Business growth is a good thing—but it does bring its own set of challenges.
As teams, processes, and workflows develop, they sometimes become cluttered with inefficiencies that cause productivity to stagnate. Fast growth sometimes means certain stakeholders are left in the dark about parts of critical processes, or that time and money go to waste on bottlenecks and other issues.
From sorting the mail to interactions between your sales and marketing teams, inefficient processes can be a headache. But if this sounds familiar, it might be time to try a simple methodology: business process management.
What Is Business Process Management?
Business process management (BPM) is the practice of designing, implementing, executing, analyzing, and optimizing a business’s practices.
Though it’s sometimes confused with terms like “workflow automation” or “task management,” the goal of BPM is to help with specific outcomes, usually improving an organization’s processes or efficiency.
In other words, the goal isn’t simply to automate or re-engineer but to improve a business’s processes as a whole. This goes beyond making a suggestion for a minor fix, or improving a single step of a process; leaders engaged in BPM take a careful look at the end-to-end view of the process as a whole to optimize it in its entirety. It’s also worth noting that this process is designed to be ongoing rather than a one-time solution.
What Are the Basic Steps of BPM?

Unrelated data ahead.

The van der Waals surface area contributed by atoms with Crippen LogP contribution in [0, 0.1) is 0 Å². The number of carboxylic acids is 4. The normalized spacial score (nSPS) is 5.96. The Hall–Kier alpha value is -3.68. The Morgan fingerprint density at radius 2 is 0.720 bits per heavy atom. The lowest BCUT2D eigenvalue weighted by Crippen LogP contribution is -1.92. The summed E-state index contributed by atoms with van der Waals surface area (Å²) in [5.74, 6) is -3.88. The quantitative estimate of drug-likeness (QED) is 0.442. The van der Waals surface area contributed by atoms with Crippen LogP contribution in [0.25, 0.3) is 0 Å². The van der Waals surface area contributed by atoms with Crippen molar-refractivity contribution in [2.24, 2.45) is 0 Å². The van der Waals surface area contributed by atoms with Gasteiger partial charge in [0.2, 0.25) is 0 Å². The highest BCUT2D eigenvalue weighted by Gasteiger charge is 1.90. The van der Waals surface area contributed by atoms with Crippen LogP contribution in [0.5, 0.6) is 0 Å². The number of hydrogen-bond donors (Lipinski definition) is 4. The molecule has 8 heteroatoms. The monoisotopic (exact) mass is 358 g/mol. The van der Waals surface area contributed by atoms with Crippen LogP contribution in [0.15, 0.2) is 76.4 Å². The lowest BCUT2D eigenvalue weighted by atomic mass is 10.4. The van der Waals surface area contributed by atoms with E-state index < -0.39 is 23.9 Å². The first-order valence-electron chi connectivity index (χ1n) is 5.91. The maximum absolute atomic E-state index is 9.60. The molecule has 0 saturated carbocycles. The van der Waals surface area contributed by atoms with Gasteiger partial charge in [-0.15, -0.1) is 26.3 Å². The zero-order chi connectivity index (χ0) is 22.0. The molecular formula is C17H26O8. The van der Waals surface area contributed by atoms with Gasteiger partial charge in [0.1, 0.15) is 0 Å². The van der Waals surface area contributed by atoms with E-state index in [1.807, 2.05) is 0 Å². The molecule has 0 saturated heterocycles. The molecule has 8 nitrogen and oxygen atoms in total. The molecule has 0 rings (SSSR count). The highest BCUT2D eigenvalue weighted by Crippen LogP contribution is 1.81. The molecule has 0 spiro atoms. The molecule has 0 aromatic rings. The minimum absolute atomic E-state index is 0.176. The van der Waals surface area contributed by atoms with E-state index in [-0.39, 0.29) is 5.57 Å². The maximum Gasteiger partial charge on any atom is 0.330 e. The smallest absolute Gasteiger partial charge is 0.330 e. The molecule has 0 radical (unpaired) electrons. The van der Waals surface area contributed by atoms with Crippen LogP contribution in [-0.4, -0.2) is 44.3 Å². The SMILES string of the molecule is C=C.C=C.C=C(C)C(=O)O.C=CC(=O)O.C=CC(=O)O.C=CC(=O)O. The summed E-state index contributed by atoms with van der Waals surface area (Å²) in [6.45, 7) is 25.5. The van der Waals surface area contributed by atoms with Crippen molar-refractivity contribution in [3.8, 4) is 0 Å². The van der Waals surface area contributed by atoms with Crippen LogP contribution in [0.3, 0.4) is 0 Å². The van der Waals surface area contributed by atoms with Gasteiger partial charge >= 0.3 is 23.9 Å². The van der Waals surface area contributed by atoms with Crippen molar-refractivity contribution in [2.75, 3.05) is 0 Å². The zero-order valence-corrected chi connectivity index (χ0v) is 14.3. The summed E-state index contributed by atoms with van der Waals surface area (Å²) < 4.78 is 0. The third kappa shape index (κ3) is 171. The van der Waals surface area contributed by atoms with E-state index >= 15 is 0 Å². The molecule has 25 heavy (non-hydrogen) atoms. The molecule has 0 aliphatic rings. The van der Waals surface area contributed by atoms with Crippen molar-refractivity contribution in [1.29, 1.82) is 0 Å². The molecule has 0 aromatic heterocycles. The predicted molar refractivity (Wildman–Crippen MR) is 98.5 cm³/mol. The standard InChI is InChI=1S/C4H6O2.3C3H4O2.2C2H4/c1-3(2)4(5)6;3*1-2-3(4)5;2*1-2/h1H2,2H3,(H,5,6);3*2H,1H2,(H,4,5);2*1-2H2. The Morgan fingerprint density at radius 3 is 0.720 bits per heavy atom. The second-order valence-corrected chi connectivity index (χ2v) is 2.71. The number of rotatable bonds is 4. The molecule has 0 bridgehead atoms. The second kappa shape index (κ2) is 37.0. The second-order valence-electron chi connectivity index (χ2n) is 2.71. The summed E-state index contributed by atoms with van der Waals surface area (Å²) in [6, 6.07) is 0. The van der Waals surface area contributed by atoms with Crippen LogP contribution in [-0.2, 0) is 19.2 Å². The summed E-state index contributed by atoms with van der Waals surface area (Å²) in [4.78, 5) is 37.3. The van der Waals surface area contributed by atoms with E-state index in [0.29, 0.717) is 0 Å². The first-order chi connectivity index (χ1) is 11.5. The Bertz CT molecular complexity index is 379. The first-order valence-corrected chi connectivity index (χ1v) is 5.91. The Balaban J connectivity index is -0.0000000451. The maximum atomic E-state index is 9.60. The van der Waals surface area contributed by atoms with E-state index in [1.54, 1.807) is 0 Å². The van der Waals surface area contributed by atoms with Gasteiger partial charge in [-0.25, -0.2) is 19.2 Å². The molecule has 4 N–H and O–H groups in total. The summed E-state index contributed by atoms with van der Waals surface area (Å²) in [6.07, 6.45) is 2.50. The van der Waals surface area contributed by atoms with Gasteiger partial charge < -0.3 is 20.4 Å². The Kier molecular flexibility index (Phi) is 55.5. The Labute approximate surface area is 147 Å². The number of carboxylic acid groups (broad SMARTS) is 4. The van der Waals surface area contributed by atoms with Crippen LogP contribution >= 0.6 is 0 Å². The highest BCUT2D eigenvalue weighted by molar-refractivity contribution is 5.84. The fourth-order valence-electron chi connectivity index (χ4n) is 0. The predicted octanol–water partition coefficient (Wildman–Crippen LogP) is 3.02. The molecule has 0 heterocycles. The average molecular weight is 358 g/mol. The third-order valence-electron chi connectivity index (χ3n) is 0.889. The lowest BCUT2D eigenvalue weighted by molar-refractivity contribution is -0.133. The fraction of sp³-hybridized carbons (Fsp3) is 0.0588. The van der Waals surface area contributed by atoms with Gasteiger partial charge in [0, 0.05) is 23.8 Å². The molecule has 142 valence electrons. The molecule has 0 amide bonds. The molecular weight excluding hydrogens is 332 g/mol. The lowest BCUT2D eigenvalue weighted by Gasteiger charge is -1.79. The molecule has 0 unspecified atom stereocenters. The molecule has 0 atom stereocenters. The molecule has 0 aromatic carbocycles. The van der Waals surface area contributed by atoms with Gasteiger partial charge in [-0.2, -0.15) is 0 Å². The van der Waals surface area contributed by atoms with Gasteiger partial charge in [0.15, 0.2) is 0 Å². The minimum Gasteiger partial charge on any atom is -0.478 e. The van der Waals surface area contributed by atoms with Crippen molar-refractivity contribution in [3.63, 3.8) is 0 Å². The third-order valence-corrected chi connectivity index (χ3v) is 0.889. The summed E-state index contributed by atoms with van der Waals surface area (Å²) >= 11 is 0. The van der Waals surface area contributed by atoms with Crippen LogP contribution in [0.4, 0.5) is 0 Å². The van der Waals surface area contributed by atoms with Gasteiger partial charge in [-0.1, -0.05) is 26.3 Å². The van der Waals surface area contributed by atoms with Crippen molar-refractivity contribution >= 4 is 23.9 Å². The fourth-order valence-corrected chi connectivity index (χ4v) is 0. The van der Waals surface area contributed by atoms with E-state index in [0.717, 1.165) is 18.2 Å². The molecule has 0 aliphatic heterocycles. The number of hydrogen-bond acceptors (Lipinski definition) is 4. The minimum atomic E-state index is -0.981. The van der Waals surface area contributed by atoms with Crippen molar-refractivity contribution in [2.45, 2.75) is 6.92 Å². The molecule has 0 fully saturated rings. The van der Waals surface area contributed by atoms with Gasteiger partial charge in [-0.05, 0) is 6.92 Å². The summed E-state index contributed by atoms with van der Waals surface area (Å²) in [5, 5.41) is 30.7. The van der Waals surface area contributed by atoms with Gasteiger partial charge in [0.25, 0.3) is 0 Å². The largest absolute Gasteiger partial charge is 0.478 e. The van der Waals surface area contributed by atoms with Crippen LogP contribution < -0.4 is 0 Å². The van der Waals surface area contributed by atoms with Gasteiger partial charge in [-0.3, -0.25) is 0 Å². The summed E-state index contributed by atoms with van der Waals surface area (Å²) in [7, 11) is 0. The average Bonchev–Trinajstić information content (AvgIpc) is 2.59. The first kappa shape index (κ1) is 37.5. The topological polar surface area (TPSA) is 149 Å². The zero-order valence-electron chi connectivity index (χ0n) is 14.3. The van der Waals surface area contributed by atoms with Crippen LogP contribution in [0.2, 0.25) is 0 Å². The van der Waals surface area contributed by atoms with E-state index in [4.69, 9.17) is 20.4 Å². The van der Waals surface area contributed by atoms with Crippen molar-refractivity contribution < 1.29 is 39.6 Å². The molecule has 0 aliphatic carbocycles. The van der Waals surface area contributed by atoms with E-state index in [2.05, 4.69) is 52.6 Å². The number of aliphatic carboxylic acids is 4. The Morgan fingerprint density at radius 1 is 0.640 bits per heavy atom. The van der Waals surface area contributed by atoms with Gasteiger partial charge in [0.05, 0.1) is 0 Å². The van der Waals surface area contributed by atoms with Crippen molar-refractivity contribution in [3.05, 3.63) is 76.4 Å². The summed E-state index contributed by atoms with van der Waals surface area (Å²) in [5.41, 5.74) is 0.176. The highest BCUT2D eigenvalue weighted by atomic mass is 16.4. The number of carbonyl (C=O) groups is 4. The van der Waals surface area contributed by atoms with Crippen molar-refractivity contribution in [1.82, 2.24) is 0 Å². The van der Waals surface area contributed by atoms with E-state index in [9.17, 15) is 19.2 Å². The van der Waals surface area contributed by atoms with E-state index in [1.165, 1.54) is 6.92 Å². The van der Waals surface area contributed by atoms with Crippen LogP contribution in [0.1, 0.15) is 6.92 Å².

As you might guess, BPM can be a lengthy and complex undertaking. However, there are a few basic steps that most strategies use when optimizing a process through BPM.
Assessment: BPM practitioners work to understand and map the process as a whole, the business rules, and the results of the current process by discussing the procedures and target outcomes with stakeholders.
Design: Using the information from the assessment stage, BPM practitioners design solutions to current process issues, presenting iterations of their design to stakeholders for analysis.
Execution: BPM practitioners carry out the new process via small tests with limited users.
Monitoring: On a continuous basis, BPM practitioners monitor and analyze the process and its outcomes, weighing feedback from stakeholders and performance according to organizational KPIs.
Modification: The process is regularly adjusted based on the new data and outcomes, ensuring that improvements continue on an ongoing basis.
What Benefits Do Businesses See With BPM?
As stated above, BPM is an excellent way for organizations to work toward continuous improvements. However, there are several additional benefits from harnessing BPM in your company:
- Increased agility due to continuous adjustments
- Added efficiency from improved processes
- Financial gains from fewer bottlenecks and issues
- Better responsiveness to new customer demands
- Easier customer retention with streamlined process strategies
- Cross-departmental collaboration for better performance
Now that you have a better idea of how business process management works, and how it can help your company, it’s time to see if this discipline is right for you! Implementing regular changes to your most critical processes can revolutionize the way your company works, so take some time to understand how you can implement it where it matters.
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